PARIS — Russian satellite imagery distributor Sovzond on Sept. 12 said the precipitous drop in satellite imagery provider DigitalGlobe’s business in Russia this year was due to a combination of factors — mostly business-related, but some political.

The comparison with 2013 is also a problem because several large Earth observation projects in Russia generated an exceptionally large revenue stream that year that was not going to be repeated in 2014 no matter what the political situation.

Addressing the World Satellite Business Week conference, Sovsond Deputy Director-General Michael Bolsunovsky said his company may eke out a 5 percent revenue increase in 2014 thanks to value-added services. Revenue from satellite imagery, he said, will be down 15 percent. The company had grown used to double-digit revenue increases in recent years.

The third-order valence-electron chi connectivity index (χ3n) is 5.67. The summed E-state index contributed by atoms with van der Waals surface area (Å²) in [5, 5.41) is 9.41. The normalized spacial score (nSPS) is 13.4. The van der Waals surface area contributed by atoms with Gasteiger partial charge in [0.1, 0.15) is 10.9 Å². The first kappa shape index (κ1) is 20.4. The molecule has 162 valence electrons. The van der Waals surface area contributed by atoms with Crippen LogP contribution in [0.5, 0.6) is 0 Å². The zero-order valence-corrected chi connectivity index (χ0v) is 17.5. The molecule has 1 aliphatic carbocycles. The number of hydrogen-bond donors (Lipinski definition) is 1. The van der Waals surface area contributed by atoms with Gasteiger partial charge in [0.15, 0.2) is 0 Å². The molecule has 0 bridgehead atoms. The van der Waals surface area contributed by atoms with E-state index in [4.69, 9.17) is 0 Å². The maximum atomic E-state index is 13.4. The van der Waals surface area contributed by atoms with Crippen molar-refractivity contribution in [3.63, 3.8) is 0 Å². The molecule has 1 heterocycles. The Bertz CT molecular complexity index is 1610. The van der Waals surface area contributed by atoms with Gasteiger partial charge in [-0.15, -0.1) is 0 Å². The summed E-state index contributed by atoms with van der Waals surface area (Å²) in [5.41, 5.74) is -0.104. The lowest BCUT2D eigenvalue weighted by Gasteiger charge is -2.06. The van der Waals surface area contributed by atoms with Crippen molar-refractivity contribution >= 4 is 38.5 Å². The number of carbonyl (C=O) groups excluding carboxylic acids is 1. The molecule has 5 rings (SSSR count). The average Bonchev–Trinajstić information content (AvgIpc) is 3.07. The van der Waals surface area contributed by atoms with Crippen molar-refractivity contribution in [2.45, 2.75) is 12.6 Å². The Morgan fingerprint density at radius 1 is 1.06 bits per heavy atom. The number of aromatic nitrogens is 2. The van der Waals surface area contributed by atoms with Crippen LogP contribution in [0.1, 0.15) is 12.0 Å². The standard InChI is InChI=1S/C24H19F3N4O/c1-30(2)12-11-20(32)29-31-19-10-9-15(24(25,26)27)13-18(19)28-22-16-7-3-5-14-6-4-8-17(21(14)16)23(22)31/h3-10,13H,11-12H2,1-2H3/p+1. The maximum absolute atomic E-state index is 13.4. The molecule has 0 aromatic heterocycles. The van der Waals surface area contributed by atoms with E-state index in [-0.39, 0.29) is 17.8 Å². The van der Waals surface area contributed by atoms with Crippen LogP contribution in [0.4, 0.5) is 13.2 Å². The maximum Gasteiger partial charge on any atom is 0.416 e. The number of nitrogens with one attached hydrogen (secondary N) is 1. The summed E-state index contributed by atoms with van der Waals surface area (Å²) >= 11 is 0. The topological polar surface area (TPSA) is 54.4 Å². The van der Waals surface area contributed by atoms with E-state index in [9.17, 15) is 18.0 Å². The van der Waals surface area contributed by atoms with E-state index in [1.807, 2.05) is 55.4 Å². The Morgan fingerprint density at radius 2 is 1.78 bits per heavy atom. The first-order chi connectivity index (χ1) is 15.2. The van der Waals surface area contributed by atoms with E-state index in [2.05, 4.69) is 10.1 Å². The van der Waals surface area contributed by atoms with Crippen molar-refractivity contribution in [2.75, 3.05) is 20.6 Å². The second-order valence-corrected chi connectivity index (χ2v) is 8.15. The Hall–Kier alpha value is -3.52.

Longmont, Colorado-based DigitalGlobe in July reported that its revenue from Russia, which has been one of the fastest-growing national markets for the company, dropped 83 percent, to $1 million from $5.8 million, in the three months ending June 30.

DigitalGlobe officials said they were uncertain of the reason for the drop, but they suspected that U.S.-Russian tensions over Ukraine may have played a role. DigitalGlobe imagery has been used regularly by the U.S. government and by NATO to back up claims of Russian incursions into Ukraine.

Bolsunovsky said that is part of the explanation, as is a sagging Russian economy and the distorted comparison with 2013.

“The year 2014 is not simple,” Bolsunovsky said. Another factor, he said, is that Russian government agencies are increasingly being urged to use Russian satellite data, which until recently was not viewed as useful for commercial sales. But the launch of the Resource-P satellite, with a 1-meter-resolution imagery, and another spacecraft with 2-meter ground resolution has now put Russian satellites in a better light for Russian distributors, Bolsunovsky said.

Peter B. de Selding was the Paris bureau chief for SpaceNews.